Written Summer 2012

Silent hours unfolded as I devoured the words, a symphonic consciousness crescendoing as door after door of new awareness opened inside of me.  It was May, 2010, and I was alone in a Vermont hotel room, as I’d let my parents know they should go on without me to meet my sister and her friends for dinner to celebrate the end of their junior year in college.  Skipping a social event was nothing new to me by this point; in fact, my family had grown to expect it.  The inevitable, “How have you been?  What are you doing in life?” had become too much to bear in social situations, those words a stab in the gut, their sharp ferocity leaving me aching for hours afterwards.  The only answers I had to offer were entirely tied into my identity as a person with mental illness— Bipolar disorder and Borderline personality disorder, specifically.  Indeed, it had become all I was.

How have I been, you ask?  You’d really like to know? 

I have not been well.  In fact, over the last ten years, I’ve been getting progressively worse, and these last four years in particular have sent me further down than I ever thought was humanly possible.  In this time, I’ve thought about dying on an almost daily basis, the thoughts invading me with the force of a powerful army.  For whatever unfortunate reason, I failed at trying to kill myself a year and a half ago, and I’ve been stuck in the same life ever since.  To be honest, the only thing that’s kept me going are these thoughts of death, which I know is waiting patiently for me when I finally decide life is too much, and that my mental illness is too severe.

I’m currently on six psychiatric medications, each of which I’m told serves a very important purpose— Lithium for my mania, Lamictal for mood stabilization, Abilify for my mania and mixed episodes, Effexor for my depression, Ativan for my anxiety and to help me sleep, and Seroquel when I’m overwhelmed with thoughts of suicide and need to sedate myself quickly.  They’ve never worked, ever, and I’ve been told that I’m very treatment resistant.  Although they keep upping my doses, I’ve only gotten worse.

I don’t remember what it is like to not be medicated, to not have to pour the pills out into the palm of my hand every morning and every night and swallow them down, a residue of bitterness left at the back of my throat.  I’ve been on them consistently for ten years, and on and off for three years before that, so I have had a relationship with them since the age of fourteen.  I’d imagine I’d feel naked if I went anywhere without them.  They have become my security blanket, although I’m no longer sure what they’re keeping me safe from.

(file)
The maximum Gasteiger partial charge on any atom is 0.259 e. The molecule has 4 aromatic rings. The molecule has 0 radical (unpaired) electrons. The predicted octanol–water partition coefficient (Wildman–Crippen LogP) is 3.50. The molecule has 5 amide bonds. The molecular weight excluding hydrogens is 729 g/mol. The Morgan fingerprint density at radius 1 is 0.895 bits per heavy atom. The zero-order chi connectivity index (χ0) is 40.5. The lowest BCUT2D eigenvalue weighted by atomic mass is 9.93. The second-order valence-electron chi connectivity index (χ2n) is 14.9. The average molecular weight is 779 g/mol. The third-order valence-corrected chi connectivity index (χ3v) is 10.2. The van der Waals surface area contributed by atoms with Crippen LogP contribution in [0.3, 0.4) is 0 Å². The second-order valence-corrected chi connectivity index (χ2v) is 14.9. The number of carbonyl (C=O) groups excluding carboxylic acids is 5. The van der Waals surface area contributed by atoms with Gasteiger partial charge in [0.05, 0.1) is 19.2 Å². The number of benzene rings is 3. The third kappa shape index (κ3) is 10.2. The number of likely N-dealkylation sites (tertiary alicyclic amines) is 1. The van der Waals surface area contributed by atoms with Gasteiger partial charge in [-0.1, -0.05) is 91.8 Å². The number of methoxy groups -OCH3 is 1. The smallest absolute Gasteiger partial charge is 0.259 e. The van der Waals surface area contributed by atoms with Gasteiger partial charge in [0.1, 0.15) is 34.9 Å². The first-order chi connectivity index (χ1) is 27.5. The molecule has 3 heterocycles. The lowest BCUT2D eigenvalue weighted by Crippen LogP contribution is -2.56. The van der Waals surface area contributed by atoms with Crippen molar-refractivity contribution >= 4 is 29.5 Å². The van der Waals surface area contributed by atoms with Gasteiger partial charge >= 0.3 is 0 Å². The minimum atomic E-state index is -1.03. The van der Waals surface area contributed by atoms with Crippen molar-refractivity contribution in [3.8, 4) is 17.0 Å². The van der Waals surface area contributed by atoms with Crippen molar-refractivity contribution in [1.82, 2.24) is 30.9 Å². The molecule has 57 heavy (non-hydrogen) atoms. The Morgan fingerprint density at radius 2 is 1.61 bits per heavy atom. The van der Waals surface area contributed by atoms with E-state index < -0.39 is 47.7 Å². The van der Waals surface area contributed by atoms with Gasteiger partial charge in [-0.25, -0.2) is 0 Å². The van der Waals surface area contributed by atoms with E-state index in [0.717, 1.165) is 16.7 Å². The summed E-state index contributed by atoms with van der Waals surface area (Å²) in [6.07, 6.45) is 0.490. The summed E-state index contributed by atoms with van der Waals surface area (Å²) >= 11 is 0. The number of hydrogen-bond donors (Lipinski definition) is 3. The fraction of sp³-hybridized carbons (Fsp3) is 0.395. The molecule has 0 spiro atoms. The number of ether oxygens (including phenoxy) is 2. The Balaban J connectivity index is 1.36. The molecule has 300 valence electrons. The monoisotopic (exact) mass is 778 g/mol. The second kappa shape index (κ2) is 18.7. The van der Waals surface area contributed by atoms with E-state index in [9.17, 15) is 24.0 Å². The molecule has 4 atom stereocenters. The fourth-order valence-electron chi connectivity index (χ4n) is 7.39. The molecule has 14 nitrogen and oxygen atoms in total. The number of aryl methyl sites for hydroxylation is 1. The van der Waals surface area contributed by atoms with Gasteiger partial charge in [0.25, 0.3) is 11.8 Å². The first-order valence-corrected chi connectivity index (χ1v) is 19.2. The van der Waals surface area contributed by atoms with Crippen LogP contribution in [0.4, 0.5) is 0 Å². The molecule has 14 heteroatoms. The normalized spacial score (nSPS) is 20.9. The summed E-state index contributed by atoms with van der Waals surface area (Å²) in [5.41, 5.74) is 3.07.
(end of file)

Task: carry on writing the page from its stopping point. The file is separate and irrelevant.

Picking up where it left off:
So, you’d like to know what I’m doing in my life?  Well, I went inpatient on a locked psychiatric unit in New York back in February of this year after coming really close to killing myself.  I guess you could say I was glad I asked for help instead of going through with the suicide, so that I could give life another shot, although there are moments when I’m not so sure.  That hospital discharged me to a substance abuse day program at the same Hospital on the Hill I went to back in 2008, up in the Boston area, after my suicide attempt. That program didn’t go so well, and I was kindly escorted by hospital security back to that locked unit, where I spent a little time.

Since leaving that unit, I’ve been spending my days— five days a week, usually from 9AM until 4PM— at the hospital’s Intensive Outpatient Program for Borderline personality disorder.  I go to groups, individual therapy, and to the occasional meeting with my treatment team, which consists of seven doctors, social workers, and psychologists who meet about me first and then invite me join them afterwards so that they can tell me what I need, since I have no idea what that is, myself.  It’s always hard to wait patiently on the sofa beneath the old mahogany paneled walls in the hallway of the Administration Building, staring at that closed door, knowing that they’re talking about me in there, but I’ve been told this program is the best in the country for treating Borderline personality disorder, so who am I to say anything?

I’ve been staying with my aunt and uncle in the suburbs of Boston since leaving the inpatient unit because I can’t handle living alone.  I dread the nights, when I am faced with myself, my racing thoughts, and my profound self-hatred, and I watch hour upon hour of Law & Order or South Park on my laptop until my Ativan carries me into deep, dreamless sleep.  Waking up every morning to shower, dress, and go to treatment is a challenging task, because I’m still not sure I really see a point to all of this, since I’ll have these issues for the rest of my life.  Other than my fellow patients at treatment, and the people I see nightly at meetings I’m attending to help me stay sober, I have no friends, because it’s too exhausting to put the front up that I’m anywhere near being normal.

I’ve never really thought about working towards a career, as I stopped thinking I had it in me to be successful long ago; it also didn’t help that doctors have always told me to be sure to set “realistic expectations” for myself, given the severity of my Bipolar disorder.  I’ve haven’t thought about getting into a healthy relationship with a guy because I stopped thinking I deserved it a long time ago, and when I look around at people my age who are getting married, having children, excelling at work, and settling into homes, I am utterly perplexed.  I sometimes wonder if I’m really an alien among these healthy, happy, functioning human beings, as I am constantly disoriented and profoundly confused by this thing called life.

Is that a good enough answer to your question?

With that as my truth— this massive secret of who I really was— I couldn’t bear to pretend any more, to diligently weave fabrications with acute precision, vigilant about getting straight which story I told to whom, and when.  The contrast between the person most of the outside world probably saw me as and the person known by my family and by the countless psychiatrists, psychologists, social workers, and mental health workers I’d come to know over the decade I’d spent in shrink’s offices, day programs, partial hospital programs, and locked psych wards, was too stark.  Tonight, however, these concerns hadn’t even crossed my mind.  Alone, hidden underneath my usual baggy sweatpants and hooded sweatshirt, I had stayed behind for a very different reason.  I simply couldn’t stop reading.